It’s common for players with numbers that make them ineligible to report as eligible and then go down the field and become targets for passes. It’s less common for players with eligible numbers to report to officials as ineligible and then refrain from going down the field of play.
On Saturday night, the Patriots took advantage of the “B” side of the rule that made former Patriots linebacker Mike Vrabel a periodic tight end. Per a league source, the NFL will now explore whether the officiating crew gave the Ravens proper notice that an eligible Patriots player would be ineligible for a given play.
Running back Shane Vereen, wearing the eligible number 34, lined up split wide from the nearest offensive lineman, but because Vereen was “covered up” by another eligible receiver (i.e., an eligible receiver lined up on the line of scrimmage between Vereen and the sideline), it remained a legal formation. Vereen was, in essence, an offensive tackle with a very wide split from next lineman.
On the other side of the line, tight end Michael Hoomanawanui was on the line of scrimmage tight to the next offensive lineman. But Hoomanawanui remained an eligible receiver with an eligible number.
Vereen was required to report as an ineligible receiver, and he did. Hoomanawanui was not required to do anything.
The confusion apparently came from the configuration of the offensive line and the presence of a slot receiver (lined up behind the line of scrimmage) between Vereen and the next offensive lineman. Although Vereen technically was the right tackle in a five-man offensive line, the center shifted one spot to the right, putting a pair of guards between the center and Vereen. Which created the impression that Vereen was eligible. To the left of the center, there was a guard (who was actually the left tackle) and Hoomanawanui, who appeared to be the left tackle but was actually an eligible tight end.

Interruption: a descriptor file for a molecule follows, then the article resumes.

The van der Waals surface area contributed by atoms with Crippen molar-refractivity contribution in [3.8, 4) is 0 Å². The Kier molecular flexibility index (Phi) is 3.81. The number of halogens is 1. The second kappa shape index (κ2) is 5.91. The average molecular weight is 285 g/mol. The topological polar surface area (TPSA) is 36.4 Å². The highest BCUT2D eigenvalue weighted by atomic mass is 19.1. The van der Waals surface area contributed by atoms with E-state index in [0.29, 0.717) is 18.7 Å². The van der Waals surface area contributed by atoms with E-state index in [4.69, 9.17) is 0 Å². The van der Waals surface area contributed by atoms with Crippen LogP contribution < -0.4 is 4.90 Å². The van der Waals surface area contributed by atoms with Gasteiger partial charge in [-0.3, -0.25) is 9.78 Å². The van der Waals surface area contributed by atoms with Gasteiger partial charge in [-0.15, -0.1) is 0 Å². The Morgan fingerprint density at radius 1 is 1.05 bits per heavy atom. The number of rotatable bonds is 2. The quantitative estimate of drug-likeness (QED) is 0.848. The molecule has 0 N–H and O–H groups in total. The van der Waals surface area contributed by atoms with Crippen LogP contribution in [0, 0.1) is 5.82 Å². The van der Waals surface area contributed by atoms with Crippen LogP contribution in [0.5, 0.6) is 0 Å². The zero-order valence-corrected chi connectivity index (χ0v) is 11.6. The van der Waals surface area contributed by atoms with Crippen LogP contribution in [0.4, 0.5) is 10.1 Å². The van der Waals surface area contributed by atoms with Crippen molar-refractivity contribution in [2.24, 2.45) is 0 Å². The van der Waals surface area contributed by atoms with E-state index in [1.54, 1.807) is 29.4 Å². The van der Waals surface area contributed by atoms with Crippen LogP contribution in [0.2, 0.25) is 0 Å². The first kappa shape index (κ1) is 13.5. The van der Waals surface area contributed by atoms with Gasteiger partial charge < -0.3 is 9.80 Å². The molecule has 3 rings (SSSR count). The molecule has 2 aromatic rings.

The Ravens would have (or should have) known that an eligible receiver had reported as ineligible, but the alignment of players suggested that Hoomanawanui and not Vereen was the ineligible receiver.
The Patriots furthered the ruse by having Vereen behave like a potential receiver. At the snap, he back off the line and raised his hands for a screen pass. On the other side of the line, Hoomanawanui took off for a pass from what appeared to be the left tackle position.
Is it deceptive, as Ravens coach John Harbaugh alleged? Sure it is. But so is a play-action pass, a draw play, a flea flicker, a statue of liberty, a lateral pass to a receiver who throws the ball to another receiver, the zone blitz, the fake blitz, the delayed blitz, every pre-snap look aimed at making the opponent think the play is something other than what it will be, a fake punt, a fake field goals, a surprise onside kick from conventional kick formation, and a punt returner pretending the ball is coming to him when it’s actually going to a guy left alone on the other side of the field.
The Vereen-ineligible play is legal, as long as the otherwise eligible player reports as ineligible. Which Vereen did. The question then becomes whether the referee properly informed the Ravens about Vereen’s ineligibility. Which the league will explore.
Even if the referee did what he was supposed to do, the formation and the execution suggested that the referee may have gotten the number wrong, saying 34 when he meant to say 47. Which further underscores the brilliance of the play.
Maybe Rodney Harrison was right. Maybe Bill Belichick really is the greatest coach of all time. After all, Belichick managed to confuse and confound a guy who is destined to end up pretty high on the list of best coaches ever.